RL: I also found an interesting concept that can help sustain the issue of de-physicalisation (horrible term) of the tools - Radovan Richta's concept of technological evolution and its consequences (particularly, the importance of the switch from manual to mental labour): http://en.wikipedia.org/wiki/Technological_evolution
FS: I am not so sure whether this shift from physical to mental labour should be taken that literally when it comes to software for (type)designers, and whether de-physicalisation is a useful term. Someone like Katherine Hayles writes about the embodiment, and materialization of knowledge beyond the physical in ways that seem to link to the practice of design. In Abstracting Craft: The Practiced Digital Hand, Malcolm Mccullough describes how tools shape our perspective, i.e. how physical and mental work inform each other:
Tool usage simultaneously involves direct sensation, provides a channel for creative will, and affirms a commitment to practice. The latter is quite important: only practice produces the most lasting and satisfying form of knowledge.
and later on:
A tool directs your attention. Its function becomes your focus: as the saying goes, when you hold a hammer, all the world looks like nails.
(Or should we say with Latour that when you hold a gun, everyone looks like potential victim... ;-))
Physicality shifts place, but we still have bodies: hands operating keyboards, trackpads; eyes that judge, limbs suffering from RSI. To often, craft is made synonymous with 'handmade' and software ubiqutous – in short: craft is not solely manual, and software is not body-less
Maybe those two truisms could help rethink craft beyond the patriarchal master-apprentice system that is still en vogue with typographers. The problem with type-design is, that it is often thought of as signature; writing in purified form. But in a networked world this cannot be the only way to do type. Typographers, while using digital tools for longer than most of us, have a hard time to let go of a closed model of authorship, and a hierarchical approach to teaching. I am not sure why it the stereotypical image of the lonely, ascetic, male typographer fighting against all odds for the survival of an undervalued secret craft seems so necessary to be maintained.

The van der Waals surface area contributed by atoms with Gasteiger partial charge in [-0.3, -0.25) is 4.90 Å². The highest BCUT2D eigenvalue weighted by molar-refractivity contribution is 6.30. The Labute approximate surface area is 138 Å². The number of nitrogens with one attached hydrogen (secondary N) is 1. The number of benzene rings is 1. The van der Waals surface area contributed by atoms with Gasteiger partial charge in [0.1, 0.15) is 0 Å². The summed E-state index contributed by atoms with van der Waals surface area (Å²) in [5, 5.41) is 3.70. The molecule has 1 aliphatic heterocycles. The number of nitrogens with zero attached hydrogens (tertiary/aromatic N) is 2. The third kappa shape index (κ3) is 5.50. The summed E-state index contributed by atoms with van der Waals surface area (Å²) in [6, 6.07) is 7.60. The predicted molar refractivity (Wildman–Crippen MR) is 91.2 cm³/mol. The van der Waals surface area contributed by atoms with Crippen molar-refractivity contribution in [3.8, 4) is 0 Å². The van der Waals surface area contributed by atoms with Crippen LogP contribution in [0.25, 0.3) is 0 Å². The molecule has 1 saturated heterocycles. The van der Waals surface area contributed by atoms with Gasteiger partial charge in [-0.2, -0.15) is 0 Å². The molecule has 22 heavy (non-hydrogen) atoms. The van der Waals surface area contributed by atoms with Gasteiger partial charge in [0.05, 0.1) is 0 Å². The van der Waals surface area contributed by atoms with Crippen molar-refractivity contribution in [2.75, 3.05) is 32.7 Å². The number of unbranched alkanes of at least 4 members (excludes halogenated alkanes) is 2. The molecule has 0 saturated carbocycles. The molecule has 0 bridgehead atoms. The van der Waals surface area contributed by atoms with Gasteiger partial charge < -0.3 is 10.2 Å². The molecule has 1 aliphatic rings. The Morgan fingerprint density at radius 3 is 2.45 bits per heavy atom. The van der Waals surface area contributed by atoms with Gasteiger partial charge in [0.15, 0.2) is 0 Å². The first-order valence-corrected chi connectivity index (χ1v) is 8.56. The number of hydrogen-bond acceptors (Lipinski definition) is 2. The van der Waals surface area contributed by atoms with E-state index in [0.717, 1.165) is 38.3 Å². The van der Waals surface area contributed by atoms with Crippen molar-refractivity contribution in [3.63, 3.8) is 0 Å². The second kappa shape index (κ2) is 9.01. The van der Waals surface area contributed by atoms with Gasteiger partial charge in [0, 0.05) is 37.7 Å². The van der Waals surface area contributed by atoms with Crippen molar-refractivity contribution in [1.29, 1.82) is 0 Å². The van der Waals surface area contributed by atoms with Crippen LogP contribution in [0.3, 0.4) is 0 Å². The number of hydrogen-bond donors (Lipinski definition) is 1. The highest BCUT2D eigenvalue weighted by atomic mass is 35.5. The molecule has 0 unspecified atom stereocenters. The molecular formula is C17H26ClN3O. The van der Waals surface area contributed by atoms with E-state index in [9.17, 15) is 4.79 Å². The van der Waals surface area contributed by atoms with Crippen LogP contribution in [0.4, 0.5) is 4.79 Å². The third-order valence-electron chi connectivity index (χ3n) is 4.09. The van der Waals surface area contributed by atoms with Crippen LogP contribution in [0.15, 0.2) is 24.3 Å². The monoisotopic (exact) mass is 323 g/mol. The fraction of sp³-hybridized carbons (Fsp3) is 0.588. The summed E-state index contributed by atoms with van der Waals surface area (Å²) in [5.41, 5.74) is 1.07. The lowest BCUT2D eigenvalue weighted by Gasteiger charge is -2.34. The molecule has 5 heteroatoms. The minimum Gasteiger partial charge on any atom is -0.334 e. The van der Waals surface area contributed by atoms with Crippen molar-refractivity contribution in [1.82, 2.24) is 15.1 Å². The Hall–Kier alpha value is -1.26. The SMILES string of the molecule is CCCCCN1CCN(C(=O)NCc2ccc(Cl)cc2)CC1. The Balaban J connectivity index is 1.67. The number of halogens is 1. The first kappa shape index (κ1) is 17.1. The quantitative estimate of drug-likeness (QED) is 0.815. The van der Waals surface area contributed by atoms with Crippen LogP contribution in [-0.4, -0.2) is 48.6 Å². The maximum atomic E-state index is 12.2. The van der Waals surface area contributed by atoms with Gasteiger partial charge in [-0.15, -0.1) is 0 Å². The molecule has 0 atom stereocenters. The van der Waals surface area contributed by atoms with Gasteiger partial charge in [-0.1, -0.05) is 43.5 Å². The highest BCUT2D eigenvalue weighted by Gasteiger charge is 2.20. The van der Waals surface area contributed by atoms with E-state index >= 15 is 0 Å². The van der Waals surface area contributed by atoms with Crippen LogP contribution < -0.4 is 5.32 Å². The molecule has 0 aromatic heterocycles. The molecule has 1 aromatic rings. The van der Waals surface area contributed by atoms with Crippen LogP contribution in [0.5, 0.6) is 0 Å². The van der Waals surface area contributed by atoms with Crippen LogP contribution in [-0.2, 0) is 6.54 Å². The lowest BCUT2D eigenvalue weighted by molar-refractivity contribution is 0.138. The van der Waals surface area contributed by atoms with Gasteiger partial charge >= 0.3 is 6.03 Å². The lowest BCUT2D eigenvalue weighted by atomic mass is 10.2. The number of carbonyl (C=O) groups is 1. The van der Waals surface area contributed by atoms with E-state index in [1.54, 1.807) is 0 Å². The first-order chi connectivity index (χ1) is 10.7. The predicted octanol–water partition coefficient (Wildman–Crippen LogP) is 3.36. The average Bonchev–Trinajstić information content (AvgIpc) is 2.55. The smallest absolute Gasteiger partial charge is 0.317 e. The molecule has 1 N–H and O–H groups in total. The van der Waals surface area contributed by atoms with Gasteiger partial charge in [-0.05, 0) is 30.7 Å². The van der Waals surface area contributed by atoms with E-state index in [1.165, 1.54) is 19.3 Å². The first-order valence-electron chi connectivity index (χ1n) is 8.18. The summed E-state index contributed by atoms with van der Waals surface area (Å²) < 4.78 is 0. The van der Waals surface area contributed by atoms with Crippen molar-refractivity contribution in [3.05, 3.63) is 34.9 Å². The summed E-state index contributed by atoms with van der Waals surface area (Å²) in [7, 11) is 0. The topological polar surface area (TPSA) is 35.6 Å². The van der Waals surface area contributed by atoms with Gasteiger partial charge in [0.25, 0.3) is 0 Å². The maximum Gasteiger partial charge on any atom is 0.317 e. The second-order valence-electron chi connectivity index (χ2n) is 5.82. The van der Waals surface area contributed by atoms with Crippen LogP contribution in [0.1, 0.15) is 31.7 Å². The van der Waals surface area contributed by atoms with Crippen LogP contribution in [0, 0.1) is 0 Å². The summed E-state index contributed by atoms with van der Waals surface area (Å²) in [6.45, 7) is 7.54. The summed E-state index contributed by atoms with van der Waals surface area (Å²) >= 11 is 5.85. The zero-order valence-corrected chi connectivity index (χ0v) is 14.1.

RL: Is the market model and the typographer/designer's activity accounting for this evolution, or is it lagging behind? And what would be a feasible alternative that could account for authorship safeguards? And why should it be open?
FS: I am convinced that a more progressive form of licensing, and an open source approach to the development of typefaces is absolutely necessary for typography to survive. The amount of policing necessary to check illegal copies would be absurd. It is impossible but most of all undesirable to technically protect typefaces; this form of Digital Rights Management will come at the cost of typographies fluidity and ability to be truly embedded.
Also, typefaces are getting more complicated now since they are often shared over multiple computers with different locales and operating systems. So it seems important to engage in a collaboration with people across borders to continue to develop typefaces fit for todays texts (I do not think we have enough typography already!). Think about networked typography, dynamic type, print on demand... When the bezier curves and kerning tables are made available to be studied, adjusted, discussed by communities of people I think this could mean a whole new life for an old discipline.